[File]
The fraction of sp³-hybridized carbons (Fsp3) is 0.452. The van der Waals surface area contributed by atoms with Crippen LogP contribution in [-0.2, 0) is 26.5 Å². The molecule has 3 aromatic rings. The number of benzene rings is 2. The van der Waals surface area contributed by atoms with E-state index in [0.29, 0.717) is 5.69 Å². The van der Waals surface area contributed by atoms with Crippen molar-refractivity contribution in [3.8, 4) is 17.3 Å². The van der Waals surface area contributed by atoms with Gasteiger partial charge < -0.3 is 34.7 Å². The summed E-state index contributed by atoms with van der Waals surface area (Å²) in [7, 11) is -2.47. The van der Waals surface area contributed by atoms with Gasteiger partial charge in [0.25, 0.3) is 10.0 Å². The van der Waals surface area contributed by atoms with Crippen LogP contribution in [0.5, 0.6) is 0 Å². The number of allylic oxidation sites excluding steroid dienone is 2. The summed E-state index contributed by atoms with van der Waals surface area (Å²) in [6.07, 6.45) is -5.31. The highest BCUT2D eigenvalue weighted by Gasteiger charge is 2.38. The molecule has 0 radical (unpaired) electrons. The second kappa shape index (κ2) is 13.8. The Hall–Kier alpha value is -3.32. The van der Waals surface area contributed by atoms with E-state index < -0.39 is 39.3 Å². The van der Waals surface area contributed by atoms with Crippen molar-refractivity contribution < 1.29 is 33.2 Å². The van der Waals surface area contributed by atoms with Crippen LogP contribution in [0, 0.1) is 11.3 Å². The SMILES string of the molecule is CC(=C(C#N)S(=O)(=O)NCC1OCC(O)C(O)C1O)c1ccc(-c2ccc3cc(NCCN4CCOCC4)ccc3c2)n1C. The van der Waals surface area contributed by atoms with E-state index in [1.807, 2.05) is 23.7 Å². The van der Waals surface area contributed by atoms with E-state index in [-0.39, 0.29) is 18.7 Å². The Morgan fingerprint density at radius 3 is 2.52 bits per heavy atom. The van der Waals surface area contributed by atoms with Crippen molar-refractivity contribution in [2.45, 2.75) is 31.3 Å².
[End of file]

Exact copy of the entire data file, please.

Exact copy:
The fraction of sp³-hybridized carbons (Fsp3) is 0.452. The van der Waals surface area contributed by atoms with Crippen LogP contribution in [-0.2, 0) is 26.5 Å². The molecule has 3 aromatic rings. The number of benzene rings is 2. The van der Waals surface area contributed by atoms with E-state index in [0.29, 0.717) is 5.69 Å². The van der Waals surface area contributed by atoms with Crippen molar-refractivity contribution in [3.8, 4) is 17.3 Å². The van der Waals surface area contributed by atoms with Gasteiger partial charge < -0.3 is 34.7 Å². The summed E-state index contributed by atoms with van der Waals surface area (Å²) in [7, 11) is -2.47. The van der Waals surface area contributed by atoms with Gasteiger partial charge in [0.25, 0.3) is 10.0 Å². The van der Waals surface area contributed by atoms with Crippen LogP contribution in [0.5, 0.6) is 0 Å². The number of allylic oxidation sites excluding steroid dienone is 2. The summed E-state index contributed by atoms with van der Waals surface area (Å²) in [6.07, 6.45) is -5.31. The highest BCUT2D eigenvalue weighted by Gasteiger charge is 2.38. The molecule has 0 radical (unpaired) electrons. The second kappa shape index (κ2) is 13.8. The Hall–Kier alpha value is -3.32. The van der Waals surface area contributed by atoms with E-state index < -0.39 is 39.3 Å². The van der Waals surface area contributed by atoms with Crippen molar-refractivity contribution < 1.29 is 33.2 Å². The van der Waals surface area contributed by atoms with Crippen LogP contribution in [0, 0.1) is 11.3 Å². The SMILES string of the molecule is CC(=C(C#N)S(=O)(=O)NCC1OCC(O)C(O)C1O)c1ccc(-c2ccc3cc(NCCN4CCOCC4)ccc3c2)n1C. The van der Waals surface area contributed by atoms with E-state index in [1.807, 2.05) is 23.7 Å². The van der Waals surface area contributed by atoms with E-state index in [-0.39, 0.29) is 18.7 Å². The Morgan fingerprint density at radius 3 is 2.52 bits per heavy atom. The van der Waals surface area contributed by atoms with Crippen molar-refractivity contribution in [2.45, 2.75) is 31.3 Å².